Ergoloid mesylates (USAN), co-dergocrine mesilate (BAN) or dihydroergotoxine mesylate, trade name Hydergine, is a mixture of the methanesulfonate salts of three dihydrogenated ergot alkaloids (dihydroergocristine, dihydroergocornine, and alpha- and beta-dihydroergocryptine).
It was developed by Albert Hofmann (the discoverer of LSD) for Sandoz (now part of Novartis).
It has been used to treat dementia and age-related cognitive impairment (such as in Alzheimer disease), as well as to aid in recovery after stroke.
There is some evidence suggesting that potentially effective doses may be higher than those currently approved in dementia treatment.
Ergoloids are also used by many people as a nootropic. It may be used in conjunction with other cerebral enhancers like piracetam, with which it may act synergistically.
Ergoloid Mesylate Tablets USP for sublingual use contain 1 mg of Ergoloid Mesylates USP, a mixture of the methanesulfonate salt of the following hydrogenated alkaloids: Dihydroergocornine mesylate 0.333 mg, Dihydroergocristine mesylate 0.333 mg, Dihydroergocryptine mesylate 0.333 mg.
Despite the fact that hydergine has been used in the treatment of dementia for many years, its mechanism of action is still not clear. It stimulates dopaminergic and serotonergic receptors and blocks alpha-adrenoreceptors. Current studies imply that the major effect of hydergine may be the modulation of synaptic neurotransmission rather than solely increasing blood flow as was once thought. A prominent feature that accompanies aging is an increase in monoamine oxidase (MAO) levels. This results in decreased availability of catecholamines in the synaptic cleft. In one study, an interaction between age and hydergine treatment was observed in the hypothalamus, hippocampus and cerebellum. The hydergine effect was more pronounced in the aged group in the hypothalamus and cerebellum, and more pronounced in the adult in the hippocampus. These findings imply that increased brain MAO activity in aging can be modified by hydergine treatment in some brain regions.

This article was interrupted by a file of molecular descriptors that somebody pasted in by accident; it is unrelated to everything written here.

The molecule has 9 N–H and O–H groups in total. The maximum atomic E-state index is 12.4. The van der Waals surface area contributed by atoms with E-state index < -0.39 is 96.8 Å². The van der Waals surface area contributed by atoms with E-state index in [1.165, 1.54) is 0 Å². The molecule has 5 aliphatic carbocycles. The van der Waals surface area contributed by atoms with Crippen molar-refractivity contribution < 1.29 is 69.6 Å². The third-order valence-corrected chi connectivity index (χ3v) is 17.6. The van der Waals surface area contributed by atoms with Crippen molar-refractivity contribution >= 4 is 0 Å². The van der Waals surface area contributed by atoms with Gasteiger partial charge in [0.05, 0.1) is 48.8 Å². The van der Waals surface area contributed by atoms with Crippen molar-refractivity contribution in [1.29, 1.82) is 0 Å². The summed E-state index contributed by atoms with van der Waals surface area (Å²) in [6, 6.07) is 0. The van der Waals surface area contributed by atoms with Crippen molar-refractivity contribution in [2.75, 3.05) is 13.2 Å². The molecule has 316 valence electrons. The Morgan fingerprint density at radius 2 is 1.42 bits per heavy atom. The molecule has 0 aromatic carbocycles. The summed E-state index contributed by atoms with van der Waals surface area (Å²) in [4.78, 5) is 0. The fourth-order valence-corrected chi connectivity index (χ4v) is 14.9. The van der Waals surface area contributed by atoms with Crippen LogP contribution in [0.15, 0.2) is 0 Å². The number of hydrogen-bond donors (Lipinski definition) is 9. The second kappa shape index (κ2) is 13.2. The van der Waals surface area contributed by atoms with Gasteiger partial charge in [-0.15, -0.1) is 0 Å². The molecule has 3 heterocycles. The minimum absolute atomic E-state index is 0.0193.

Ergoloid is contraindicated in individuals who have previously shown hypersensitivity to the drug. They are also contraindicated in patients who have psychosis, acute or chronic, regardless of etiology. Specific drug interactions are unknown but it has been claimed that there are multiple potential interactions.
Adverse effects are minimal. The most common include transient, dose dependent nausea and gastrointestinal disturbances, and sublingual irritation with SL tablets. Other common side effects include:Cardiovascular: orthostatic hypotension, bradycardia
Dermatologic: skin rash, flushing
Ocular: blurred vision
Respiratory: nasal congestion
Increased risk of fibrosis and ergotism.
As a result of the last-mentioned effects, the use of ergot derivatives for the treatment of blood circulation disorders, memory problems, sensation problems and the treatment of migraine is no longer permitted in some EU countries because the risks are believed to outweigh any benefits.
The four constituents differ only in which of four proteinogenic amino acids is used in biosynthesis:
Hydergine, Hydergina, Gerimal, Niloric, Redizork, Alkergot, Cicanol, Redergin, Hydrine (Thailand)